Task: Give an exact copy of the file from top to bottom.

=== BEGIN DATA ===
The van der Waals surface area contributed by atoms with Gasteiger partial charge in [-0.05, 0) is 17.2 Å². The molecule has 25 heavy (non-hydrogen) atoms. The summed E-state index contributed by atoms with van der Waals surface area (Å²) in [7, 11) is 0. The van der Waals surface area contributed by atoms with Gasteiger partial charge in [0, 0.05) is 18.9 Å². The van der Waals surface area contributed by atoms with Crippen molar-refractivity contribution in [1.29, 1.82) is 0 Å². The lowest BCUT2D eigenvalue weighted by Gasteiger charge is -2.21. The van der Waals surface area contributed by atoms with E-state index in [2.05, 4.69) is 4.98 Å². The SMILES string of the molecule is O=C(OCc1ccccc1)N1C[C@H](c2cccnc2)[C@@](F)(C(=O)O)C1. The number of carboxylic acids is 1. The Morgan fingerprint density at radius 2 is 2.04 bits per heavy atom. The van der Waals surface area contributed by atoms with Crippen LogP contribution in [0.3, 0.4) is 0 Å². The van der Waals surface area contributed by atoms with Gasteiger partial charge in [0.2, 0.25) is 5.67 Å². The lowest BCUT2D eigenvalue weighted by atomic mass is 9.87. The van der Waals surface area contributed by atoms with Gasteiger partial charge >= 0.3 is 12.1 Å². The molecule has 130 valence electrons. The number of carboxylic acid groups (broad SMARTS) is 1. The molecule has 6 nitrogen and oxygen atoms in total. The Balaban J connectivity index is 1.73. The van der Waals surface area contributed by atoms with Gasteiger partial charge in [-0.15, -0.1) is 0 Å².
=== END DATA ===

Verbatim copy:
The van der Waals surface area contributed by atoms with Gasteiger partial charge in [-0.05, 0) is 17.2 Å². The molecule has 25 heavy (non-hydrogen) atoms. The summed E-state index contributed by atoms with van der Waals surface area (Å²) in [7, 11) is 0. The van der Waals surface area contributed by atoms with Gasteiger partial charge in [0, 0.05) is 18.9 Å². The van der Waals surface area contributed by atoms with Crippen molar-refractivity contribution in [1.29, 1.82) is 0 Å². The lowest BCUT2D eigenvalue weighted by Gasteiger charge is -2.21. The van der Waals surface area contributed by atoms with E-state index in [2.05, 4.69) is 4.98 Å². The SMILES string of the molecule is O=C(OCc1ccccc1)N1C[C@H](c2cccnc2)[C@@](F)(C(=O)O)C1. The number of carboxylic acids is 1. The Morgan fingerprint density at radius 2 is 2.04 bits per heavy atom. The van der Waals surface area contributed by atoms with Crippen LogP contribution in [0.3, 0.4) is 0 Å². The van der Waals surface area contributed by atoms with Gasteiger partial charge in [0.2, 0.25) is 5.67 Å². The lowest BCUT2D eigenvalue weighted by atomic mass is 9.87. The van der Waals surface area contributed by atoms with Gasteiger partial charge >= 0.3 is 12.1 Å². The molecule has 130 valence electrons. The number of carboxylic acid groups (broad SMARTS) is 1. The molecule has 6 nitrogen and oxygen atoms in total. The Balaban J connectivity index is 1.73. The van der Waals surface area contributed by atoms with Gasteiger partial charge in [-0.15, -0.1) is 0 Å².